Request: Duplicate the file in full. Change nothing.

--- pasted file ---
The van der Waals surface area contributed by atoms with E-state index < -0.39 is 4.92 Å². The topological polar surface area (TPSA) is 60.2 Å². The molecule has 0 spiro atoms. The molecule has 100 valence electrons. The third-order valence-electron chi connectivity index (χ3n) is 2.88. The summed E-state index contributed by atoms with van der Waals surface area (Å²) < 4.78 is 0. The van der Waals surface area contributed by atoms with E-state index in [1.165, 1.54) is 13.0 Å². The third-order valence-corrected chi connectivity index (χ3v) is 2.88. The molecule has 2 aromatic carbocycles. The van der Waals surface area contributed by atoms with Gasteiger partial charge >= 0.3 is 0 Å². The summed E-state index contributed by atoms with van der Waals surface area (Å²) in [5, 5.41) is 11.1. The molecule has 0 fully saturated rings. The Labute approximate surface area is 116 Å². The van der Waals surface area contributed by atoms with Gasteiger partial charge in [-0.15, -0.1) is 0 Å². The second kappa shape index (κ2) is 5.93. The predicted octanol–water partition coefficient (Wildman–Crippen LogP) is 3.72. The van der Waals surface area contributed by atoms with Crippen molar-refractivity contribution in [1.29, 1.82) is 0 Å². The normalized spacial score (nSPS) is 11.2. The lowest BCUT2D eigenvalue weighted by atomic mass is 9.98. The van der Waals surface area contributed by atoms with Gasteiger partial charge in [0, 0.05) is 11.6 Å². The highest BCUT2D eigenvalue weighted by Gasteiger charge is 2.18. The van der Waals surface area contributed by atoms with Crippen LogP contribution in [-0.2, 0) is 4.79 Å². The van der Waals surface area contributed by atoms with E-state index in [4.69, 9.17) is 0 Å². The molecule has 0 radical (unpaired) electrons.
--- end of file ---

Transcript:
The van der Waals surface area contributed by atoms with E-state index < -0.39 is 4.92 Å². The topological polar surface area (TPSA) is 60.2 Å². The molecule has 0 spiro atoms. The molecule has 100 valence electrons. The third-order valence-electron chi connectivity index (χ3n) is 2.88. The summed E-state index contributed by atoms with van der Waals surface area (Å²) < 4.78 is 0. The van der Waals surface area contributed by atoms with E-state index in [1.165, 1.54) is 13.0 Å². The third-order valence-corrected chi connectivity index (χ3v) is 2.88. The molecule has 2 aromatic carbocycles. The van der Waals surface area contributed by atoms with Gasteiger partial charge >= 0.3 is 0 Å². The summed E-state index contributed by atoms with van der Waals surface area (Å²) in [5, 5.41) is 11.1. The molecule has 0 fully saturated rings. The Labute approximate surface area is 116 Å². The van der Waals surface area contributed by atoms with Gasteiger partial charge in [-0.15, -0.1) is 0 Å². The second kappa shape index (κ2) is 5.93. The predicted octanol–water partition coefficient (Wildman–Crippen LogP) is 3.72. The van der Waals surface area contributed by atoms with Crippen molar-refractivity contribution in [1.29, 1.82) is 0 Å². The normalized spacial score (nSPS) is 11.2. The lowest BCUT2D eigenvalue weighted by atomic mass is 9.98. The van der Waals surface area contributed by atoms with Gasteiger partial charge in [0, 0.05) is 11.6 Å². The highest BCUT2D eigenvalue weighted by Gasteiger charge is 2.18. The van der Waals surface area contributed by atoms with Crippen LogP contribution in [-0.2, 0) is 4.79 Å². The van der Waals surface area contributed by atoms with E-state index in [4.69, 9.17) is 0 Å². The molecule has 0 radical (unpaired) electrons.